While many Western intellectuals painted the Soviet Union as a utopia, some communists had fewer illusions. In 1928 Grigori Pyatakov, one of six Soviet leaders personally named in Lenin’s last testament, proudly declared, “According to Lenin the Communist Party is based on the principle of coercion which doesn’t recognize any limitations or inhibitions. And the central idea of this principle of boundless coercion is not coercion by itself but the absence of any limitation whatsoever — moral, political, and even physical. Such a Party is capable of achieving miracles.” Pyatakov was one of the stars of the 1937 Moscow show trials, confessing to ludicrous charges of sabotaging mines in Siberia, and was executed shortly thereafter.
Marx’s hostility to private property guaranteed boundless tyranny. Property rights are the border guards around an individual’s life that deter political invasions. Socialist regimes despise property because it limits the power of the State to regiment the lives of the people. A 1975 study, The Soviet Image of Utopia, observed, “The closely knit communities of communism will be able to locate the anti-social individual without difficulty because he will not be able to ‘shut the door of his apartment’ and retreat to an area of his life that is ‘strictly private.’” Hungarian economist János Kornai observed, “The further elimination of private ownership is taken, the more consistently can full subjection be imposed.”
Marxist regimes felt entitled to inflict unlimited delusions on their victims — for the good of the people, or at least proletariats. East Germans were told the Berlin Wall existed to keep fascists out — even though all the killings by border guards involved East Germans who were heading West. Marxism promised a utopia, and that unsecured pledge sufficed to treat subjects like serfs bound to endlessly submit and obey. Anyone who tried to escape was treated as if he were stealing government property.
Communism is still often portrayed as morally superior to capitalism because it banishes greedy corporations poisoning people for profit. According to Marxist theory, environmental problems cannot arise in socialist countries because man and nature are by definition in harmony. But Eastern Bloc regimes became a vast graveyard for Mother Nature. Pollution was pervasive largely because of the deification of economic plans. As long as the factories roared and industrial output rose, it didn’t matter that people and everything else were dying.
I traveled behind the Iron Curtain many times in the mid to late 1980s to study first-hand the results of Marx’s philosophy. I saw pervasive fear in the faces of emaciated people on the streets of Bucharest, Romania, and I saw the terror in the eyes of young Czechs when anyone touched on the subject of politics. I encountered border guards who flew into a tizzy at any piece of paper that might contain subversive ideas. And I witnessed legions of Western apologists who always insisted on giving communist regimes more time and more Western handouts to redeem themselves.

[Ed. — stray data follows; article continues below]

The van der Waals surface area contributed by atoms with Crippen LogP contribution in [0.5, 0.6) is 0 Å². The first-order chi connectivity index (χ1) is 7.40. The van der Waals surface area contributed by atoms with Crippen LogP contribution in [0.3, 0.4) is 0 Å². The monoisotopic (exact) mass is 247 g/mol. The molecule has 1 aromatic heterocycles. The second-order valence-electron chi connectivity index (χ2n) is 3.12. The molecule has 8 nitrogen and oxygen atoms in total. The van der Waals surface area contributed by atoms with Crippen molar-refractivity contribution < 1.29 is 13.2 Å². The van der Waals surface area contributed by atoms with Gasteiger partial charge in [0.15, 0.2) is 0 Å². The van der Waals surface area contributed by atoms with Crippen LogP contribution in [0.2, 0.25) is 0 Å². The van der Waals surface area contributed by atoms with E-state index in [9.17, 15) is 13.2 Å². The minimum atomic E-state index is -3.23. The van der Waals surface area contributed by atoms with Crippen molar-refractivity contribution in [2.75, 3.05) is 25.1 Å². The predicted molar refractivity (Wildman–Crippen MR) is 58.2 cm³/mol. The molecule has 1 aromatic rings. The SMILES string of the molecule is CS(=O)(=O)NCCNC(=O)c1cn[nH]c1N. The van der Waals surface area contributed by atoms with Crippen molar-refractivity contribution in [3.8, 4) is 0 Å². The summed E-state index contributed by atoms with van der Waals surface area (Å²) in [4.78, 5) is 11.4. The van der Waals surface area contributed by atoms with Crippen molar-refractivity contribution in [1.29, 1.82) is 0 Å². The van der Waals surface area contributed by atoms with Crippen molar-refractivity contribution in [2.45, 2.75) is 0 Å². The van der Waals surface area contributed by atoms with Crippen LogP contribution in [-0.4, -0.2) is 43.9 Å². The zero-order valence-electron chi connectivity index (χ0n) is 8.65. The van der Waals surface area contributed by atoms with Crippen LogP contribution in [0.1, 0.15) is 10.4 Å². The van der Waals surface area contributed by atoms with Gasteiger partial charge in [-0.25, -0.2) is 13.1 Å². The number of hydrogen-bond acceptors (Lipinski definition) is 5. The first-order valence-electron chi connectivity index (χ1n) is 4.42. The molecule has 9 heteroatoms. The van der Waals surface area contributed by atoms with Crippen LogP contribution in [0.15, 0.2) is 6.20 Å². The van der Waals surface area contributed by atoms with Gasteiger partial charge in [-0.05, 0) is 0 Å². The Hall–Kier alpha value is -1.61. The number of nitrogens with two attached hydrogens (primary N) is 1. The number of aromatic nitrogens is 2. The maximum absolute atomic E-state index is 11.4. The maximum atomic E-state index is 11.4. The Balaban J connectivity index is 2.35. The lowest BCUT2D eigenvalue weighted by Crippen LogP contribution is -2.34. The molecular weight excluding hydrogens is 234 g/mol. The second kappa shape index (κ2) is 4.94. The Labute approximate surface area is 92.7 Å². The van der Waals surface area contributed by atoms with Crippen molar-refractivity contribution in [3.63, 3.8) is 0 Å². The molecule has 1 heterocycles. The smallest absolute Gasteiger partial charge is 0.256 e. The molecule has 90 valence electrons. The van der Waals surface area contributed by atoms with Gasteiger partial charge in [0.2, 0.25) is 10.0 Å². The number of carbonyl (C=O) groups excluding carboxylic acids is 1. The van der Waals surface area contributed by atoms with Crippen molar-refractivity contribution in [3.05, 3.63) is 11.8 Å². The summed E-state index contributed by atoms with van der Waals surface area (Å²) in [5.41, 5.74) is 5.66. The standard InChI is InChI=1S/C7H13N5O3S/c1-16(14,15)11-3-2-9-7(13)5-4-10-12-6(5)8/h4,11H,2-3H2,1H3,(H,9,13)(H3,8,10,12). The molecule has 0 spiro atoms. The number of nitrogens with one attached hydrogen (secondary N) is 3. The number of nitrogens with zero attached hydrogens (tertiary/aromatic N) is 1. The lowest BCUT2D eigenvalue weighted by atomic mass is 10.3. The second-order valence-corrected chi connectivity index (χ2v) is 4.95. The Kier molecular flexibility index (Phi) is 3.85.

Marx continues to appeal to social justice warriors, thanks to axioms such as “from each according to his ability, to each according to his need.” And who determines “need”? The presumably omniscient, benevolent State. Marxism promised to end the “class struggle,” but it did so by subjugating almost everyone to officialdom. As Yugoslavian dissident Milovan Djilas observed in 1957, communism begot a new class of supreme bureaucrats with their own vested interest to perpetuate their power. Abolishing private property left people hostage to petty government officials who kept their jobs by punishing anyone who failed to kowtow to the latest dictates. As Leon Trotsky explained, “In a country where the sole employer is the State, opposition means death by slow starvation … who does not obey shall not eat.”
Regardless of Marx’s intentions, his doctrines spurred perpetual dread in hundreds of millions of victims. But it was criminally naive to expect happy results from any system that bestowed boundless power on politicians. Two hundred years after Marx’s birth, never forget that a philosophy that begins by idealizing government will end by idealizing subjugation.